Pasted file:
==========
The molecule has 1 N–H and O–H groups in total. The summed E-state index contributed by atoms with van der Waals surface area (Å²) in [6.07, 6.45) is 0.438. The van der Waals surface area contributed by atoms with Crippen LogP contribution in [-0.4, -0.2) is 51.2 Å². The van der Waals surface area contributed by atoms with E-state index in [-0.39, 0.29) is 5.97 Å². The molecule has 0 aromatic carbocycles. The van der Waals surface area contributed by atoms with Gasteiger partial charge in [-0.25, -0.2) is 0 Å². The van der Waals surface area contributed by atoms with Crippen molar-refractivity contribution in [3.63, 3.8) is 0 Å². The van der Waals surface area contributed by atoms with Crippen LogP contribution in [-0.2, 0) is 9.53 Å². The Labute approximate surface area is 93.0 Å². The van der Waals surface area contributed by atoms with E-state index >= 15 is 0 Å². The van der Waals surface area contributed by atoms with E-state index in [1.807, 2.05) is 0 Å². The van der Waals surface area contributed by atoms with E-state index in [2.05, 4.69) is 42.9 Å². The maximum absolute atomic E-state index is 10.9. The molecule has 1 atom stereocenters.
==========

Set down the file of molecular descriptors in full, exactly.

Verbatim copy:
The molecule has 1 N–H and O–H groups in total. The summed E-state index contributed by atoms with van der Waals surface area (Å²) in [6.07, 6.45) is 0.438. The van der Waals surface area contributed by atoms with Crippen LogP contribution in [-0.4, -0.2) is 51.2 Å². The van der Waals surface area contributed by atoms with E-state index in [-0.39, 0.29) is 5.97 Å². The molecule has 0 aromatic carbocycles. The van der Waals surface area contributed by atoms with Gasteiger partial charge in [-0.25, -0.2) is 0 Å². The van der Waals surface area contributed by atoms with Crippen molar-refractivity contribution in [3.63, 3.8) is 0 Å². The van der Waals surface area contributed by atoms with Crippen LogP contribution in [-0.2, 0) is 9.53 Å². The Labute approximate surface area is 93.0 Å². The van der Waals surface area contributed by atoms with E-state index >= 15 is 0 Å². The van der Waals surface area contributed by atoms with E-state index in [1.807, 2.05) is 0 Å². The van der Waals surface area contributed by atoms with E-state index in [2.05, 4.69) is 42.9 Å². The maximum absolute atomic E-state index is 10.9. The molecule has 1 atom stereocenters.